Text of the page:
Nantucket Harbor
Review and History

Nantucket Harbor is on an island with the same name about 48 kilometers (30 miles) south of Cape Cod in Massachusetts. Nantucket Harbor is also some 22 nautical miles south-southeast of Hyannis Harbor. Separated from the mainland by Nantucket Sound, Nantucket Harbor is about 24 nautical miles (36 kilometers or 22 miles) east-southeast of Edgartown Harbor on Martha's Vineyard.

Formed by glaciers, Nantucket Island is about 24 kilometers (15 miles) miles long and 8 to 16 kilometers wide (5 to 10 miles). Nantucket Harbor and the town of Nantucket are a popular destination for summer tourists, drawn to its historic sea captain's homes, colonial era buildings, art galleries, bike trails, and facilities for yachts. Containing Massachusetts' greatest concentration of structures built before the US Civil War, all of Nantucket Island is on the National Register of Historic Places. In 2010, more than 10 thousand people made Nantucket Harbor their home.

Port History

Before Europeans came to the future Nantucket Harbor in 1641, the Wampanoag people inhabited the island. These Native Americans are known for bringing corn and turkey to the Pilgrims and establishing the American Thanksgiving.

Yellow fever had already decimated the indigenous population when it arrived in Massachusetts with the new settlers in the early 17th Century. Europeans gave alcohol to the Wampanoag and, having gotten them drunk, "bought" their land. The British also sold many of the native people into slavery and would not permit them to use their language or their tribal names.

It is possible that the first Europeans who arrived at Nantucket Harbor in the 11th Century were Norsemen. In 1641, England granted a deed to Nantucket Harbor and the rest of the island to merchants Thomas Mayhew and his son. At the time, Nantucket Harbor was part of the New York Colony. When the Province of Massachusetts Bay was formed in 1691, Nantucket Harbor became part of it.

The English began to settle Martha's Vineyard before they ventured to Nantucket Harbor. As Cape Cod was invaded by the English, Nantucket Harbor became a refuge for indigenous peoples from the mainland who relied on fish for their livelihood.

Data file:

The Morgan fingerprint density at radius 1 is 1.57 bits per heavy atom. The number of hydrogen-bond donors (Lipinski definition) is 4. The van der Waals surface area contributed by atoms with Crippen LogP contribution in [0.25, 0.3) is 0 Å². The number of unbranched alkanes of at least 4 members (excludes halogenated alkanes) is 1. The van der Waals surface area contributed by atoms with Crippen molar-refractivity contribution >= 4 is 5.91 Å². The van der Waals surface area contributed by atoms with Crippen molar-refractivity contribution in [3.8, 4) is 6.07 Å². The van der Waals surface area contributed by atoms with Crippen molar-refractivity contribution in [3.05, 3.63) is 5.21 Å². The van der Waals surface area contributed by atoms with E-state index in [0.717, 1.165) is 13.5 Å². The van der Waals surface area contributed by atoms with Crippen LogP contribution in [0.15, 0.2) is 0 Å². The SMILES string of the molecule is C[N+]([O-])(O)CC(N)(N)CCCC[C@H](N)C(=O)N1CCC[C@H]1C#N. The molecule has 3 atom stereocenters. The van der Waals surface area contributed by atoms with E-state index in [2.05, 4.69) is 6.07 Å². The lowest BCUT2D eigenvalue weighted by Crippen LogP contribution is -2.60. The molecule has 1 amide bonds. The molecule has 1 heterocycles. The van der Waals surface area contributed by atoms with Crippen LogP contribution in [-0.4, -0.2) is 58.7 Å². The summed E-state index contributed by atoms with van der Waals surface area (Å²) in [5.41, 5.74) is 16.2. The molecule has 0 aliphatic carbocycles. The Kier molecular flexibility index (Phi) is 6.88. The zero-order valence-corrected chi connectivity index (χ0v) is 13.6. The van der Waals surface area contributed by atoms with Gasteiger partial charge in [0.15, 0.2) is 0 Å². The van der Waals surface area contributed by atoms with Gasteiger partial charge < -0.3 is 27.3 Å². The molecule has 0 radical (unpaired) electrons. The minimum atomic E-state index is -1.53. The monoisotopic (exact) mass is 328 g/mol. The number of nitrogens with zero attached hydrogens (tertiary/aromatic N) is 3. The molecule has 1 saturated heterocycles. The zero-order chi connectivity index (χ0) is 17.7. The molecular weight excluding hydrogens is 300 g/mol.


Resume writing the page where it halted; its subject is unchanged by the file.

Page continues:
Settlement of Nantucket Harbor by Europeans began in 1659 when Thomas Mayhew sold his deed to a group led by Tristam Coffin. Nantucket Harbor attracted tradesmen and seamen, a tradition that is reflected in the fact that Ahab and Starbuck from Herman Melville's Moby Dick are both Nantucket Harbor citizens.

Legend tells that sometime before 1672, when a whale entered Nantucket Harbor and was killed by the settlers, the whaling industry was born on the island. By the middle 19th Century, the Nantucket Harbor whaling industry was in decline. A terrible 1846 fire, with whale oil and lumber for fuel, destroyed most of the town. In addition, silting in Nantucket Harbor made it impossible for whaling ships to use the port. Railroads also made ports on the mainland more desirable than Nantucket Harbor for transshipment of cargoes.

The resulting depopulation of the island left Nantucket Harbor isolated and under-developed. That isolation lasted until the middle 1900s, in effect preserving many of the colonial structures in Nantucket Harbor. In the 1950s, industrious developers bought big sections of Nantucket Harbor and restored them in hopes of attracting the wealthy.

In 1977, Martha's Vineyard and Nantucket Harbor tried to secede from the Commonwealth of Massachusetts when a proposed modification of the State's constitution would have reduced the islands' representation in Massachusetts' General Court.

Review and History    Port Commerce    Cruising and Travel    Satellite Map    Contact Information